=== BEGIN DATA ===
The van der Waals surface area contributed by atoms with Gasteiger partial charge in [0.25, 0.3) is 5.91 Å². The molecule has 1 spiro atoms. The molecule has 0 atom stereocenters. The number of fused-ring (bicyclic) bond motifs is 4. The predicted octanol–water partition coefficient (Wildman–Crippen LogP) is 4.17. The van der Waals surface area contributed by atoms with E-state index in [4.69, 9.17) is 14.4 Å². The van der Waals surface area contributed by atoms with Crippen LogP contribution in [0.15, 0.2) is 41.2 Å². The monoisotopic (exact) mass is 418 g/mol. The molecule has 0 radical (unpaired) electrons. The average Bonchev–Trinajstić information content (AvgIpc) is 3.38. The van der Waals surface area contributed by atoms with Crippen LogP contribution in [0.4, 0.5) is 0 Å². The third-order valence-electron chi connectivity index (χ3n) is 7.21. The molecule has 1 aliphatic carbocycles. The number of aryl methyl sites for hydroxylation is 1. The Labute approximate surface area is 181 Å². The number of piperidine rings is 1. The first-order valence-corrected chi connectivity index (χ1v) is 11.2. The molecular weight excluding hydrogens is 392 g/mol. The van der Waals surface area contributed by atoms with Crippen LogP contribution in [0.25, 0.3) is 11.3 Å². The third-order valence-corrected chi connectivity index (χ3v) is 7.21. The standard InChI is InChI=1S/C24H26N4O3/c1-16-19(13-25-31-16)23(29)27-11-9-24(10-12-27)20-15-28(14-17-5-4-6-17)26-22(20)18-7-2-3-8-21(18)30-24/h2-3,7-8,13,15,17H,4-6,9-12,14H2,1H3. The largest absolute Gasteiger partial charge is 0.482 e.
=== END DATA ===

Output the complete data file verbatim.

The van der Waals surface area contributed by atoms with Gasteiger partial charge in [0.25, 0.3) is 5.91 Å². The molecule has 1 spiro atoms. The molecule has 0 atom stereocenters. The number of fused-ring (bicyclic) bond motifs is 4. The predicted octanol–water partition coefficient (Wildman–Crippen LogP) is 4.17. The van der Waals surface area contributed by atoms with E-state index in [4.69, 9.17) is 14.4 Å². The van der Waals surface area contributed by atoms with Crippen LogP contribution in [0.15, 0.2) is 41.2 Å². The monoisotopic (exact) mass is 418 g/mol. The molecule has 0 radical (unpaired) electrons. The average Bonchev–Trinajstić information content (AvgIpc) is 3.38. The van der Waals surface area contributed by atoms with Crippen LogP contribution in [0.4, 0.5) is 0 Å². The third-order valence-electron chi connectivity index (χ3n) is 7.21. The molecule has 1 aliphatic carbocycles. The number of aryl methyl sites for hydroxylation is 1. The Labute approximate surface area is 181 Å². The number of piperidine rings is 1. The first-order valence-corrected chi connectivity index (χ1v) is 11.2. The molecular weight excluding hydrogens is 392 g/mol. The van der Waals surface area contributed by atoms with Crippen LogP contribution in [0.25, 0.3) is 11.3 Å². The third-order valence-corrected chi connectivity index (χ3v) is 7.21. The standard InChI is InChI=1S/C24H26N4O3/c1-16-19(13-25-31-16)23(29)27-11-9-24(10-12-27)20-15-28(14-17-5-4-6-17)26-22(20)18-7-2-3-8-21(18)30-24/h2-3,7-8,13,15,17H,4-6,9-12,14H2,1H3. The largest absolute Gasteiger partial charge is 0.482 e.